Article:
What is death for us?

Written a long time back, but posting now.

Why does it happen that, when someone young passes away, I feel we failed as a society. Be it an accident or a mistake, I feel we did not warn our friends enough, did not pay attention to family enough. Youth with such brilliant potential passes away because of some small errors (that no one can foresee). 

But it angers me. Why are we still at the mercy of nature? One of my friends here, passed away a few years back. What kind of support systems have we built in our society? 

How is it that we are so unconnected to their family that we scramble for contacts whenever something happens. It is our mistake. We should have met their family before, we should have maintained deeper friendships with them, not the shallow ones where we only know them because they work with us. We have all the time. We all sit idle at our homes collectively. We can go out and meet people, meet people so that we can form stronger relationships and bonds. So that when something like this happens, and we want to share the pain, we can be there with the family. 

Why don’t lives matter to us more? Why are we like acquaintances? It feels wrong…

Why is it that when you google “Who passed away”, it shows only about celebrities/stars. Why is it that we don’t have a record of the millions of lives which passed away. I checked (later) there are online condolence websites, but I guess they are not so famous in India.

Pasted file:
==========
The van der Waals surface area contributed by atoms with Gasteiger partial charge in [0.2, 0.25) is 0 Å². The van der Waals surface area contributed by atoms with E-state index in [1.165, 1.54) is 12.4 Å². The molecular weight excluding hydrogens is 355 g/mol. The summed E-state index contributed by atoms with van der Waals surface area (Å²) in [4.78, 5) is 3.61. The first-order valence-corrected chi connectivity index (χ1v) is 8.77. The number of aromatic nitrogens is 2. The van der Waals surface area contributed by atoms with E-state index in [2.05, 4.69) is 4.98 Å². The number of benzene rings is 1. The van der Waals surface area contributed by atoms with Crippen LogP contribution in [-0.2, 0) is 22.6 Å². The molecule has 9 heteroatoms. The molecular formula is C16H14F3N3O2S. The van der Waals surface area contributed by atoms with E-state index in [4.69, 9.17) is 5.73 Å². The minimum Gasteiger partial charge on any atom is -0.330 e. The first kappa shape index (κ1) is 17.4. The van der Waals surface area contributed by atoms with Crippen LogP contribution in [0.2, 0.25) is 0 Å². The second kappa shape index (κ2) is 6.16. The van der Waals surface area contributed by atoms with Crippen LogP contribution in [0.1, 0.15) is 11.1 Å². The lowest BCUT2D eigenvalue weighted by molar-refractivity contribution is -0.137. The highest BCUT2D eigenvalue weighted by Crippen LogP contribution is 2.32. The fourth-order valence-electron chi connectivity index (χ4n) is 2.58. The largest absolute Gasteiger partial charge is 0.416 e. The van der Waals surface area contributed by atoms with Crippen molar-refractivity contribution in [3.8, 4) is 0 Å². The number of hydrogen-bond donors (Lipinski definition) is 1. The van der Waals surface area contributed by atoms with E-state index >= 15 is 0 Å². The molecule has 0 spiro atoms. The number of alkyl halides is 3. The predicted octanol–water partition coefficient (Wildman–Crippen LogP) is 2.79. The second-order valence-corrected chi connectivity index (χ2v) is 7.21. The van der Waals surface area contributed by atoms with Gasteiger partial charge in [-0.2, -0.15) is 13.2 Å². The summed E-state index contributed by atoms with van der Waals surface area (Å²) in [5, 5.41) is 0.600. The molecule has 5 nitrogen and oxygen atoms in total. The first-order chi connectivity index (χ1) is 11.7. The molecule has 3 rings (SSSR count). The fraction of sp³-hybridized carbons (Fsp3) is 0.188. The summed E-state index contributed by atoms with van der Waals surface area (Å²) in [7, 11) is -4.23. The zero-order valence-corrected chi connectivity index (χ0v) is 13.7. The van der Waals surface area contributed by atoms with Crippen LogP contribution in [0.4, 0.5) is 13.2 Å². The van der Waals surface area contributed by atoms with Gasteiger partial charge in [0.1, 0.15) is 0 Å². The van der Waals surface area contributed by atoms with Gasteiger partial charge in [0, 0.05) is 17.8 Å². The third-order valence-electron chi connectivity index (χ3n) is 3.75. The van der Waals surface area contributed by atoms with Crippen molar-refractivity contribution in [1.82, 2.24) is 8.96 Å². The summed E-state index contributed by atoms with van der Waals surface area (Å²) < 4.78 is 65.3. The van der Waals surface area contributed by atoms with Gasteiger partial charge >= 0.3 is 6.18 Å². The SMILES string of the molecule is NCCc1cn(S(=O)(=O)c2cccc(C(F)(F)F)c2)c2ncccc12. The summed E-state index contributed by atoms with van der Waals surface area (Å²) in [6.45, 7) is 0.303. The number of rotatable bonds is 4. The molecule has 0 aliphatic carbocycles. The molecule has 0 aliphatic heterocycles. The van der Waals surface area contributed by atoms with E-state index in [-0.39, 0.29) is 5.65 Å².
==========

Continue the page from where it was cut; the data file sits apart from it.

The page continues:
The pain was unbearable on the faces of his parents. The father, the typical Indian father, was behaving like a child whose toy has been snatched away by a cruel God. I saw him and I saw my father. I saw his mother and I saw my mother. I saw my mother as she would have cried. I somehow felt it was not a time to spread the pain, it was only to absorb the pain and share with his parents our experience with their wonderful child and our cheerful friend. 

It was a time for us to assure them that their child lives in all of us, some parts here, some parts there. That he has affected lives and that he lives in our memories. 

Surviving Schizophrenia – A family manual By E. Fuller Torrey – Book Review

Surviving Schizophrenia, 7th Edition: A Family ManualSurviving Schizophrenia, 7th Edition: A Family Manual by E Fuller Torrey
My rating: 5 of 5 stars

I was recommended this book by a friend and I just hope that by recommending it, I also act as that friend to strangers on the net. It is without doubt an excellent book. I don’t know this, but I am guessing that people in this field regard it as a holy book.